I love citrus foods – when I heard they’re one of the foods that cause migraines I was devastated to cut them out. Now, not everyone loves citrus foods so I might just be alone here. Citrus fruits can be very hydrating fruit which can be beneficial for helping with migraine and dehydration but it’s important to be careful as they can be a common food that triggers migraine attacks. One of my favourite ways to incorporate citrus is to use essential oils in my house and in my water. Now, citrus foods are not a common trigger for migraine sufferers, but they still do affect a good amount of people.
Foods such as oranges, lemons, grapefruits, and limes can trigger migraines. Like cheeses, these fruits contain tyramine which can cause migraines. Most people can limit their citrus intake and see improvement. Like dairy, we get a lot of nutrition, vitamins, and minerals from fruits! So, it’s important to ensure there are other ways we’re getting these if cutting out citrus fruits.
For myself, I took a couple of weeks where I greatly reduced my citrus intake. Personally didn’t find much of a difference. However, when I do get a migraine I find while the attack is happening and during postdrome, I can’t have citruses, or it will make the pain worse. I have a similar link with eggs and migraines as well with not being able to have them during an attack or they’ll worsen it for me. As I mentioned above, each person is unique so this may or may not apply to you.
Bagels & Doughnuts are foods that can cause migraines
Last, but certainly not least yeast products! I’m talking about sourdoughs, bagels, doughnuts – you name it! Bread products are usually seen as a safe food for most folks as they’re quite bland. However, as we mentioned several times before sneaky tyramine is in this too! It’s also in alcohol such as red wine which most often is one of the most common headache triggers for individuals. But back to bread, it’s not as common as alcohol or cheese as a migraine triggers but it still does affect quite a few people. Be sure to note in your chronic illness symptom tracker if these foods trigger migraine for you.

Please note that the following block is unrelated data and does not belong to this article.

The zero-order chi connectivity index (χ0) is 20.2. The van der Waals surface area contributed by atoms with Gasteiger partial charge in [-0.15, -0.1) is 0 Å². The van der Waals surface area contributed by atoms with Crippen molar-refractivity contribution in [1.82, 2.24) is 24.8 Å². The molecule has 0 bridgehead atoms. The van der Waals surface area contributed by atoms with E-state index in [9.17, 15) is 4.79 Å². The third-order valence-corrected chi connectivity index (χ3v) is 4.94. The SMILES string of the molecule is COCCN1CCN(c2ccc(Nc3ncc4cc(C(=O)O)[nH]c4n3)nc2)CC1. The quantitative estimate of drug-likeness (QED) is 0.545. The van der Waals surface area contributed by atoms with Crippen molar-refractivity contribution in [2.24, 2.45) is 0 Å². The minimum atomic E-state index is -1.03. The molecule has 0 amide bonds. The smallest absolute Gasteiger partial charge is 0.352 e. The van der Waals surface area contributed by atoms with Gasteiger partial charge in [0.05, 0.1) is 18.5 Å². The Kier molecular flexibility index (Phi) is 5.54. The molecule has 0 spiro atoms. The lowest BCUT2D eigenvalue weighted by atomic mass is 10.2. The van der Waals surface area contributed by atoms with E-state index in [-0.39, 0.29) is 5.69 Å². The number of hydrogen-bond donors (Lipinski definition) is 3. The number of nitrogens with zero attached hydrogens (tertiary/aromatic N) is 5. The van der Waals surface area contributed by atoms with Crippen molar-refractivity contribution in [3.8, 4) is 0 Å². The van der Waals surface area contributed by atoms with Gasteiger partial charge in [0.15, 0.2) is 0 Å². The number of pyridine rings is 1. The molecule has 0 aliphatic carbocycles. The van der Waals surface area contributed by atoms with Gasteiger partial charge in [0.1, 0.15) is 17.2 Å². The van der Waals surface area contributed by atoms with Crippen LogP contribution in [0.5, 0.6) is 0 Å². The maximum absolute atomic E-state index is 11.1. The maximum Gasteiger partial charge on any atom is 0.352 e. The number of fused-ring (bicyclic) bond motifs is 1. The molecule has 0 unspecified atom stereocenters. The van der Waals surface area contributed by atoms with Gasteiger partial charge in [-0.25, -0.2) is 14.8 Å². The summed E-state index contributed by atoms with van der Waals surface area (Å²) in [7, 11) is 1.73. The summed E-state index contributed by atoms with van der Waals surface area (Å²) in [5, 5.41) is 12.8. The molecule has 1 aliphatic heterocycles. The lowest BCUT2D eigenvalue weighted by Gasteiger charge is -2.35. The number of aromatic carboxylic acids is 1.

Cutting back or cutting out gluten can have other health benefits and implications so if you’re going to remove it make sure to do with advice from a doctor. For myself, I try to reduce my intake as eating too many bread products I know can cause me to be more prone to a migraine.
Let’s be honest when you get a migraine you already feel crummy, sluggish, and tired. Do we really need to eat bread that will just double down on most of those feelings? So next time you have an attack try to limit or reduce your intake of these types of products to see if it helps you to bounce back from your migraine quicker!
I hope this list has given you some ideas of different headache triggers and how to help reduce your migraines with food. As I mentioned, everyone is different and every migraine a person experiences can be different. If something works one time and not the other that’s okay. Don’t be hard on yourself, just track the information down. Hopefully, a pattern will appear that can help provide insightful information about your health. Please speak to a medical professional or neurologist if you have specific questions about your health, or how to remove food triggers. Here are 12 additional ways to help with getting quick headache relief!